What could be worse than a pandemic overwhelming health care systems and causing global economic collapse? Florida knows the answer: a pandemic that rages into hurricane season, which is already on the horizon and causing the Sunshine State to dramatically update its storm preparations.
"COVID is bad, a hurricane is bad. If you combine the two, it is greater than the sum," said Bryan Koon, who until 2017 directed the Florida Division of Emergency Management, and who is currently an independent advisor on emergencies.
"The impact of a hurricane during a COVID environment will be worse than either of them even combined. It will be a multiplier effect, not an additive effect," he told AFP.
That worst-case scenario is looking increasingly likely.
The United States will certainly still be battling the coronavirus by the time the Atlantic hurricane season begins on June 1, even though storms have hit in the past up to two months earlier than that.
Meteorologists at Colorado University, as well as at Accuweather, are already predicting that this year will see a more active than usual hurricane season, saying that between July and November there could be four major hurricanes sweeping in with winds of more than 110 miles per hour (180 kilometers per hour).
"We're preparing for the worst obviously," said Florida Governor Rick de Santis on Thursday. "Hopefully we don't have to deal with a hurricane. But I think we have to assume that we're going to have one."
Residents of the state are well versed in what to do when a hurricane threatens: stock up on supplies, board up windows, or evacuate their homes and shops and get out of the way of the storm if it is a bad one.
Those who cannot afford to do so are evacuated in buses and lodged in shelters. When they return home afterwards, they have to deal with the clean-up and repairs.
The question facing Florida's leaders now is how to maintain that strategy of mass evacuation this year, when people are being cautioned to practice social distancing? How will shelters be run in an era of highly infectious deadly disease, when the usual protocol is to put people side by side on cot beds in school gyms?
None of that will be possible this year, experts warn.
"Your friends and your family may not want you at their home because they're trying not to get sick," said Koon. "So bringing in a lot of extra folks may not work."
"Hotels may not be open. Hotels are closing because of low occupancy. I don't know how you're going to open up large shelters, you can't fill a gymnasium with people right now. So that's going to be problematic."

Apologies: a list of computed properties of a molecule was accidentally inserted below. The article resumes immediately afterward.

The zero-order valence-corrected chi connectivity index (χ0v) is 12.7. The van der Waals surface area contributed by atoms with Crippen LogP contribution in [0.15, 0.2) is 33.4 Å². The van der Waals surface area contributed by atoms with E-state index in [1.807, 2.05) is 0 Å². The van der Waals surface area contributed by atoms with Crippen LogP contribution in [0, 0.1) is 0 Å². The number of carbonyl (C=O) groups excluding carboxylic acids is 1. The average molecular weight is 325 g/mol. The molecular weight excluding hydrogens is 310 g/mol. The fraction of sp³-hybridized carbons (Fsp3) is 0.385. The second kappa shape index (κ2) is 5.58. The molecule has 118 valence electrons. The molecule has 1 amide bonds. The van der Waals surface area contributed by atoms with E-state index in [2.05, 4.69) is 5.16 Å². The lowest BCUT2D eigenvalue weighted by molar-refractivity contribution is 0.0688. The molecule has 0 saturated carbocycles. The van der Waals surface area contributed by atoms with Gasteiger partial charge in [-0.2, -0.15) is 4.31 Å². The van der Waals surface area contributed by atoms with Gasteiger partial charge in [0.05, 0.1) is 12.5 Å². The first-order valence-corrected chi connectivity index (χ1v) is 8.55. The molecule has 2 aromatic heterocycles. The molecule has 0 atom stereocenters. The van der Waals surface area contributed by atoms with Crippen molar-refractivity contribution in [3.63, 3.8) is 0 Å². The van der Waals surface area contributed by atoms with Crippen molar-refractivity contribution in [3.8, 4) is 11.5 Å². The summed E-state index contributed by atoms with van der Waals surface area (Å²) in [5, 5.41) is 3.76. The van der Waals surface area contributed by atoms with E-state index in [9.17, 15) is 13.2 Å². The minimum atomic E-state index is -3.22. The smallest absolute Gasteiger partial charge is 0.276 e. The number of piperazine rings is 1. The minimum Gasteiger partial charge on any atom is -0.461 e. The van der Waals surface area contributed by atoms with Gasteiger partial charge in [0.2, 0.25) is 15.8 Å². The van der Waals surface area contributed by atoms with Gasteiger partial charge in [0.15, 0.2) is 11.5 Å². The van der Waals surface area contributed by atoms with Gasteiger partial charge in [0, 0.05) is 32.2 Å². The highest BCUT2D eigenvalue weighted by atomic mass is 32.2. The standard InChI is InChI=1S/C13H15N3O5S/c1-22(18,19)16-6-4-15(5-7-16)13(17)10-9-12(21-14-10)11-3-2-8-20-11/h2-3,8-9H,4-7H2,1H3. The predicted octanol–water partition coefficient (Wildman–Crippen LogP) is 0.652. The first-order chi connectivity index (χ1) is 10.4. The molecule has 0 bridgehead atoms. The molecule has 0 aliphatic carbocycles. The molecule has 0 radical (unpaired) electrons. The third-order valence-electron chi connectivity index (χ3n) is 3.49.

"People are going to have to make hard decisions," he said.
"Would I rather stay here and risk my house with a roof blown off my house or the storm surge flooding out my house? Or would I rather go get in the car and drive somewhere and risk being exposed to COVID-19?"
Koon, currently vice president for emergency management and homeland security at the crisis consultancy firm IEM, points out that many people will not have the usual funds at their disposal to pay for gas, transport or hotels should they decide to evacuate.
As of Thursday, some 17 million Americans had lost their jobs thanks to the nationwide lockdown to stem the spread of the coronavirus.
Florida senators Rick Scott and Marco Rubio called on FEMA, the federal emergency agency, to set out a strategy for a hurricane making landfall during the pandemic.
In particular, they asked FEMA chief Peter Gaynor to "take into account how to properly evacuate and shelter those who either have, or are suspected to have, the coronavirus in the event of a storm."
A FEMA spokesman told AFP that the agency is working with local and state authorities to draw up new guidelines.
The current head of Florida's state emergency management agency, Jared Moskowitz, separately told the Sun Sentinel that he had set up a team to come up with a new response plan.
In 2018, Hurricane Michael, a Category Five storm, flattened the southwestern region of Florida, creating a devastation whose effects are still being felt.
The year before that, in 2017, when Hurricane Irma struck, millions of people evacuated their homes in Florida and some 300,000 found refuge in shelters.
And that was just in Florida. In Puerto Rico, Hurricane Maria is estimated to have killed some 3,000 people when it struck in 2017, while last year Hurricane Dorian triggered a humanitarian crisis that the Bahamas still have not recovered from.
"Hope is not the strategy we need right now. We need really dedicated hard planning," said Koon.
(This story has not been edited by NDTV staff and is auto-generated from a syndicated feed.)